Book Review

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by Nancy Truher

Climate of Hope: How Cities, Businesses, and Citizens Can Save the Planet, Michael Bloomberg and Carl Pope, 2017

The authors of Climate of Hope, in chapters alternating by author, present climate change solutions that they feel will make the world healthier and more prosperous. Climate change causes and impacts are also described, especially those discernable in the present and likely in the near future. Six obstacles to investment are listed that, when cleared, should lead to profits for investors. As Bloomberg says, “We can't solve the climate puzzle without business involvement.” We need to look at climate change not as a political issue but as a financial and economic one.

Michael Bloomberg was the mayor of New York City in 2002-2013, and in 2014 was appointed the UN Special Envoy for Cities and Climate Change. He also founded Bloomberg LP, a global media and financial services company; his Foundation is Bloomberg Philanthropies, with five main focus areas of which one is the environment.

Carl Pope is the former Executive Director and Chairman of the Sierra Club. He is currently the Senior Climate Adviser to Bloomberg and the Principal Adviser to Inside Straight Strategies on sustainability and economic development.

As one of few books on the topic so far published since the November 2016 election, Climate of Hope offers some perspective on the new administration. Pope's view is that Trump might reverse certain climate-change-related rules, but that citizens and communities have power when they organize and fight back. According to Bloomberg, no matter what Trump does, cities and businesses will reduce emissions because it's in their self-interest, and we will meet or exceed our 2015 Paris Agreement pledges.

Bloomberg, a self-described “unrepentant capitalist”, feels that preventing climate change will require more than goodwill and government regulation: it will require the profit motive. He quotes Tom Steyer, the hedge fund manager, philanthropist, and environmentalist: “One side argues morality and polar bears, and the other side argues jobs. You're never going to win with polar bears.”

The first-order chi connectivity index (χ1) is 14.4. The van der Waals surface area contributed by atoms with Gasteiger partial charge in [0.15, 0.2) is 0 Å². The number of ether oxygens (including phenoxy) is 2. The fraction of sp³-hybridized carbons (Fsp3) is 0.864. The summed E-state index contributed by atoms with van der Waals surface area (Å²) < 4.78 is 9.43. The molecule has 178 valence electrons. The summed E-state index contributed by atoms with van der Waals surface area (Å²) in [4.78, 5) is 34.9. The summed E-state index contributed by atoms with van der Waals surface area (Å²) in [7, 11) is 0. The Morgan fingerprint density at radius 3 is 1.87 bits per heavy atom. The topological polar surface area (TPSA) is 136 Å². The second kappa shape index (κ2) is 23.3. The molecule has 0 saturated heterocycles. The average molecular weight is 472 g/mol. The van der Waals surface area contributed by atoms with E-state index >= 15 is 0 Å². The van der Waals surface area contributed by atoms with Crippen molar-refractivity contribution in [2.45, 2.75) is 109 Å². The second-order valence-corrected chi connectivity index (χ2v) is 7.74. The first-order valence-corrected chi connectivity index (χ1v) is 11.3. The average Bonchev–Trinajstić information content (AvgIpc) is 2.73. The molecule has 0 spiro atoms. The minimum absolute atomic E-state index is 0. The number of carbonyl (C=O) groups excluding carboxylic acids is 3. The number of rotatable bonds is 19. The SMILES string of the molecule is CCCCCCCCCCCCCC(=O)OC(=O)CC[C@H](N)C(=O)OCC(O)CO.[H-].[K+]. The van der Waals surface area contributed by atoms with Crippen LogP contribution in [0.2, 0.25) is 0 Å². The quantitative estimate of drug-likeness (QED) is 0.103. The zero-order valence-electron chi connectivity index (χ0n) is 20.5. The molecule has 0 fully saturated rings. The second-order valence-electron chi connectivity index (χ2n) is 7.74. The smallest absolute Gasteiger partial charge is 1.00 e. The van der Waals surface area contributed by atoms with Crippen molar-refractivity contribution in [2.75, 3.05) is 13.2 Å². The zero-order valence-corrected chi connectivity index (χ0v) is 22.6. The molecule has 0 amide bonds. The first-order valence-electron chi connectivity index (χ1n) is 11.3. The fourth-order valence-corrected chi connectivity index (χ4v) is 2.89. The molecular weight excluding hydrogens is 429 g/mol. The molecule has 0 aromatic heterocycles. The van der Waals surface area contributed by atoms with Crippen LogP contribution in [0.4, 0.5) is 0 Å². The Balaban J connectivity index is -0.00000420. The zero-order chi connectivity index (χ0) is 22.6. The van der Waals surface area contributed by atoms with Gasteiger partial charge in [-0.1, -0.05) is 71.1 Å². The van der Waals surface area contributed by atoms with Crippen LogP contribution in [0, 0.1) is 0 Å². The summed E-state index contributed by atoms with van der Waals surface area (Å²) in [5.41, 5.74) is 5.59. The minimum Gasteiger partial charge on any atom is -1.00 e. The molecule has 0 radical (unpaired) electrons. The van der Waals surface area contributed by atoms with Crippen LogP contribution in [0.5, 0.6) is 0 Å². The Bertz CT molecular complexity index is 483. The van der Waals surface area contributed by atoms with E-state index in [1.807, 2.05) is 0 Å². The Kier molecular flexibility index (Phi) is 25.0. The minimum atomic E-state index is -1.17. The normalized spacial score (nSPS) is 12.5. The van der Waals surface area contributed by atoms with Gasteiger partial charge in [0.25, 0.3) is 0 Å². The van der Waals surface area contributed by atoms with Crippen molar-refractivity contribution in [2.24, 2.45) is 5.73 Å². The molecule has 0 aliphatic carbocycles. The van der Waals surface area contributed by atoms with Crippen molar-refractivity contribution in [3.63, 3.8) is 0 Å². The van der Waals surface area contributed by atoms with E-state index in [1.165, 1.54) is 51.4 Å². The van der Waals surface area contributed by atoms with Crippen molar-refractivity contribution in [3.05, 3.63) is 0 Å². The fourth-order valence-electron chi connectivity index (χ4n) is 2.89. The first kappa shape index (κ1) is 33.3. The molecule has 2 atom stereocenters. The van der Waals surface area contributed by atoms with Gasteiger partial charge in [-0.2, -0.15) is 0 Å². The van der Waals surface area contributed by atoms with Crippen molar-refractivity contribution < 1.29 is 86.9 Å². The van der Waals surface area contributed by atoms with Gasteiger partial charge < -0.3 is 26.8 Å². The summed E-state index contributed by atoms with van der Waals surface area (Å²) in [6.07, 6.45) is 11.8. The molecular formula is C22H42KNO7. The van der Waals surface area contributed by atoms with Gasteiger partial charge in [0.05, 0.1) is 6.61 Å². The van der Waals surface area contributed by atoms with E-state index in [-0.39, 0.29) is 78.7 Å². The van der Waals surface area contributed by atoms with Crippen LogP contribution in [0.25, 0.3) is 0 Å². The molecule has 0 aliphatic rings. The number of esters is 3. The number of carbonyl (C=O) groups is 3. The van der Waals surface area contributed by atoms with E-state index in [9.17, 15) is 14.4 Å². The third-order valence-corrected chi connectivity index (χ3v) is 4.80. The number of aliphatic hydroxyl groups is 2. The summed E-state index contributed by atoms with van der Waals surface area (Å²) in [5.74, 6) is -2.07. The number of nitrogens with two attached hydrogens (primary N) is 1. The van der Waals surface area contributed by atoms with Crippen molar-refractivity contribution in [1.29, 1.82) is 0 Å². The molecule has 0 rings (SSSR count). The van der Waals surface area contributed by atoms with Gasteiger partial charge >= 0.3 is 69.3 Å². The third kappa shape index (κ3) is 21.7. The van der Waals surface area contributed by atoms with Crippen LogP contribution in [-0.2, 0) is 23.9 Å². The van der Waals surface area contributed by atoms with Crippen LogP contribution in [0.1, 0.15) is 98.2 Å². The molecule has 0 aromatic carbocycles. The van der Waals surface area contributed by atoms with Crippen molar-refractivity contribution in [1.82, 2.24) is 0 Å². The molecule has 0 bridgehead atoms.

Pope feels optimistic about carbon dioxide capture strategies, especially using trees and other plants. He also states, “If we go over our [carbon dioxide] emissions budget briefly, but promptly start reducing concentrations, we can eventually heal the climate...”, but that it would take decades.

Climate of Hope has earned 4-1/2 stars on Amazon, and 78% of reviewers give it 5 stars. The book is intended for a general, non-technical audience. Accordingly, there are no chapter notes, index, or list of sources, and most data is unattributed.

Quotation from the book, by both authors: “We can stop global warming. Not by slowing down economies but by speeding them up. Not by depending on national governments but by empowering cities, businesses, and citizens. Not by scaring people about the future but by showing them the immediate benefits of taking action. If we accomplish this, we will be healthier and wealthier. We'll live longer and better lives. We'll have less poverty and political instability. And, while we're at it, we'll pass on to our children and theirs a brighter future.”

This book has been described as optimistic and hopeful. David Orr, Distinguished Professor of Environmental Studies and Politics at Oberlin College, has been quoted thus: “Optimism is the recognition that the odds are in your favor; hope is the faith that things will work out whatever the odds.” If so, I would say that optimism about climate change is more appropriate than hope.